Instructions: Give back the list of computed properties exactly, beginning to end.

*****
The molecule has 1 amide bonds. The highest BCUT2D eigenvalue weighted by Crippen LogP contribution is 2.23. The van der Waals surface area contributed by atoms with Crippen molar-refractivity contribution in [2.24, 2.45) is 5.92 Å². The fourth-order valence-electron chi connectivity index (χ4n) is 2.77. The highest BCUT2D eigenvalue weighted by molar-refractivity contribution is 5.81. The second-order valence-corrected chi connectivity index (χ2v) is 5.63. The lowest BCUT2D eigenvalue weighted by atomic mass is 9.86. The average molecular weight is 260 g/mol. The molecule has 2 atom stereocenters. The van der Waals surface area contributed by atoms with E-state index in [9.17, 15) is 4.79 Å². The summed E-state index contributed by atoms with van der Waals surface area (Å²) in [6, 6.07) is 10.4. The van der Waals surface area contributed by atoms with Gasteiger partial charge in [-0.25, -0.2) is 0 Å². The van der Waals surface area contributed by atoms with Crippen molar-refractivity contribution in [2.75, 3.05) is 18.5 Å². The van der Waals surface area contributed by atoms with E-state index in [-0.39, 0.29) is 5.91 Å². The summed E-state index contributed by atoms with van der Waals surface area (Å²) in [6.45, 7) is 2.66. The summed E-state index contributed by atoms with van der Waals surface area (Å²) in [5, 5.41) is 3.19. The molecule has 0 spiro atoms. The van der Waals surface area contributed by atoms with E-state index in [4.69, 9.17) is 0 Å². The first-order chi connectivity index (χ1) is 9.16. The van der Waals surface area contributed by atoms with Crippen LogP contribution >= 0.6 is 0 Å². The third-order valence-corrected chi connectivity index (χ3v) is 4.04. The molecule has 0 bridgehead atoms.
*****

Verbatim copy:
The molecule has 1 amide bonds. The highest BCUT2D eigenvalue weighted by Crippen LogP contribution is 2.23. The van der Waals surface area contributed by atoms with Crippen molar-refractivity contribution in [2.24, 2.45) is 5.92 Å². The fourth-order valence-electron chi connectivity index (χ4n) is 2.77. The highest BCUT2D eigenvalue weighted by molar-refractivity contribution is 5.81. The second-order valence-corrected chi connectivity index (χ2v) is 5.63. The lowest BCUT2D eigenvalue weighted by atomic mass is 9.86. The average molecular weight is 260 g/mol. The molecule has 2 atom stereocenters. The van der Waals surface area contributed by atoms with E-state index in [9.17, 15) is 4.79 Å². The summed E-state index contributed by atoms with van der Waals surface area (Å²) in [6, 6.07) is 10.4. The van der Waals surface area contributed by atoms with Gasteiger partial charge in [-0.25, -0.2) is 0 Å². The van der Waals surface area contributed by atoms with Crippen molar-refractivity contribution in [2.75, 3.05) is 18.5 Å². The van der Waals surface area contributed by atoms with E-state index in [-0.39, 0.29) is 5.91 Å². The summed E-state index contributed by atoms with van der Waals surface area (Å²) in [6.45, 7) is 2.66. The summed E-state index contributed by atoms with van der Waals surface area (Å²) in [5, 5.41) is 3.19. The molecule has 0 spiro atoms. The van der Waals surface area contributed by atoms with E-state index in [4.69, 9.17) is 0 Å². The first-order chi connectivity index (χ1) is 9.16. The van der Waals surface area contributed by atoms with Crippen LogP contribution >= 0.6 is 0 Å². The third-order valence-corrected chi connectivity index (χ3v) is 4.04. The molecule has 0 bridgehead atoms.